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Mutato Project: Celebrating Imperfect Beauty

Uli Westphal's photography project celebrates the imperfect but natural mutations of produce we never see in grocery stores.

Paloma M. Vazquez
Paloma M. Vazquez on February 28, 2011. @pmvazquez

Mutato is a project by German artist Uli Westphal that captures a images of a collection of non-standard fruits, roots & vegetables. The produce displays a confounding variety of shapes and forms that result from natural, botanical anomalies, which rarely (if ever) make their way onto grocery store shelves. According to Westphal:

The complete absence of botanical anomalies in our supermarkets has caused us to regard the consistency of produce presented there as natural. Produce has become a highly designed, monotonous product. We have forgotten, and in many cases never experienced, the way fruits, roots, and vegetables can actually look (and taste). The Mutato-Project serves to document, preserve and promote these last remainders of agricultural diversity.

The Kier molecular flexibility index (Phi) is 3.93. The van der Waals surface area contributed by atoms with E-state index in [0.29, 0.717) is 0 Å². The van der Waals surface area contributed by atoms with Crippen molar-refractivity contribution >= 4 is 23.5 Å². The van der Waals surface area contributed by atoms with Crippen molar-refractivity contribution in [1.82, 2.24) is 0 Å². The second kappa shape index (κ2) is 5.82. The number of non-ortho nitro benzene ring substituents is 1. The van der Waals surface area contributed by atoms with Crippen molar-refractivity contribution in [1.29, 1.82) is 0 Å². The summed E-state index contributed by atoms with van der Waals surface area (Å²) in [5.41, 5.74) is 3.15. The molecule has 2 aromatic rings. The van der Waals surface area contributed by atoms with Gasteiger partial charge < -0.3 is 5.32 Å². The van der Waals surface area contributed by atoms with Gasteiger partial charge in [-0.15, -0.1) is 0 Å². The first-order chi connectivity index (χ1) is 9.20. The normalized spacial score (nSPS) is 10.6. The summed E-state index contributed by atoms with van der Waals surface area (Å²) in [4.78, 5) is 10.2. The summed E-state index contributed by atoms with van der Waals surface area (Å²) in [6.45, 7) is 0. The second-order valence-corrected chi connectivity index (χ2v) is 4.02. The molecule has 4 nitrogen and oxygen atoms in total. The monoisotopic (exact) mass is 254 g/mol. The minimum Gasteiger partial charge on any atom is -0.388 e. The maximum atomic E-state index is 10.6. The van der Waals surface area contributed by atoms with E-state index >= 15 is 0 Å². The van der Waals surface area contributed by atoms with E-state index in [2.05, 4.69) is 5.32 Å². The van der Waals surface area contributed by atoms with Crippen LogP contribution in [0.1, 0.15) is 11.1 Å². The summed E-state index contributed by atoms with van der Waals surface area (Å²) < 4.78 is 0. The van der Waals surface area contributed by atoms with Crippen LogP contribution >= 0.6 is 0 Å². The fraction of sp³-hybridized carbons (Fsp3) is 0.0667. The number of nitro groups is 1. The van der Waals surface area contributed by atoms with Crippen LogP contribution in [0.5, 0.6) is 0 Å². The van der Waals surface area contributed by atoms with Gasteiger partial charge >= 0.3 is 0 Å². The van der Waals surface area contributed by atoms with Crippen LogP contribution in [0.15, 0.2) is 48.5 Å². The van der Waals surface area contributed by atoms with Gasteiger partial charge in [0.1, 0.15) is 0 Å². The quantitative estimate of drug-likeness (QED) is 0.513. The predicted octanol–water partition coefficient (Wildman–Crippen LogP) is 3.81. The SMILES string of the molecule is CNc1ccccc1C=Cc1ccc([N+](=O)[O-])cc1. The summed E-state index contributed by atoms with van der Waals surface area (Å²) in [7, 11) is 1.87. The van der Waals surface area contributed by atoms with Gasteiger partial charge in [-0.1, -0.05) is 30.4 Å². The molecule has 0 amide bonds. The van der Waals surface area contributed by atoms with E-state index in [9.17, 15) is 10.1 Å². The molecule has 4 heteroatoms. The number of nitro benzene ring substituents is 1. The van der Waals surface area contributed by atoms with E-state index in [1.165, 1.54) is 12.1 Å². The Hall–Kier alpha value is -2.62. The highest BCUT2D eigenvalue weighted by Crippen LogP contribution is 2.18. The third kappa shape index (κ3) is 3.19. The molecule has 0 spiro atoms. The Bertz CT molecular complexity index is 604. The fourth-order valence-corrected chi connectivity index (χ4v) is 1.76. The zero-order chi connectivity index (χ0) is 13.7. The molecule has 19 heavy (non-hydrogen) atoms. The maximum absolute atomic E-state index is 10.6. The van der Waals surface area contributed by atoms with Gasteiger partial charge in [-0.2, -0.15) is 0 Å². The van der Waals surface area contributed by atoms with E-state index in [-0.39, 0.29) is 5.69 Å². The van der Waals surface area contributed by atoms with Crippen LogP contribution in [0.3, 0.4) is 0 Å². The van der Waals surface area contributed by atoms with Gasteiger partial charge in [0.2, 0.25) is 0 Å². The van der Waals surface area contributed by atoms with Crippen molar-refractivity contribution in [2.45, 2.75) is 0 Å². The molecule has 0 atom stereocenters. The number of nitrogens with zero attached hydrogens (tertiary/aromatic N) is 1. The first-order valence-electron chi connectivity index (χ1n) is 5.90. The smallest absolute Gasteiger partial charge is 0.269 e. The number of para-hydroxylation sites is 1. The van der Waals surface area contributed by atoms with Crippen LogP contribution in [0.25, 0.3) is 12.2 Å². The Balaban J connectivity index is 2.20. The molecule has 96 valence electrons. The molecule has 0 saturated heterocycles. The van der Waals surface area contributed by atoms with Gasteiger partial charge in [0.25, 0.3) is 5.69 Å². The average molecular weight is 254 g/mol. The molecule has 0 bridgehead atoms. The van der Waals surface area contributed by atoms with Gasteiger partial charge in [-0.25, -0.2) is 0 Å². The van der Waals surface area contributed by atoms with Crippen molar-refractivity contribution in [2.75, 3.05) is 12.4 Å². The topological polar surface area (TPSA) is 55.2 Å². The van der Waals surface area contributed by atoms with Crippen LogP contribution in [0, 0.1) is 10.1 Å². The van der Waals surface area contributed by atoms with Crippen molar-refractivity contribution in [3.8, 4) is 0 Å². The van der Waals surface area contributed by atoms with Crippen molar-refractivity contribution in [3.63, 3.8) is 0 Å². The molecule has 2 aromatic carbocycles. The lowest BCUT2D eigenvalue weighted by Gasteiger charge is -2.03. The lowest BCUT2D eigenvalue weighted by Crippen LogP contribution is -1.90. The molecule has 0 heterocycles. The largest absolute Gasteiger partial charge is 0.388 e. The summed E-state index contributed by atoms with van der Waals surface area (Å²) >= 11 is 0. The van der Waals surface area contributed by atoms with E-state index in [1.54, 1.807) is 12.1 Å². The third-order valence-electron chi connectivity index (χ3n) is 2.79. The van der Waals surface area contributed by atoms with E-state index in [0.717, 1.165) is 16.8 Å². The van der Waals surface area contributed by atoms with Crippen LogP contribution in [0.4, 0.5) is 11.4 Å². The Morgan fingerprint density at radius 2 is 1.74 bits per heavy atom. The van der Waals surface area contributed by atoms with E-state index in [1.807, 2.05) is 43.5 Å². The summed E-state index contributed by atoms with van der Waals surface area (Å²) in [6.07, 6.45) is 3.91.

A visually striking project that celebrates nature and its beautiful imperfections – and asks the question of how much processing and standardization goes into what winds up on our store shelves and plates. That said…this writer still doesn’t think she’d want to eat that mutation.

Uli Westphal

[via Trendland]

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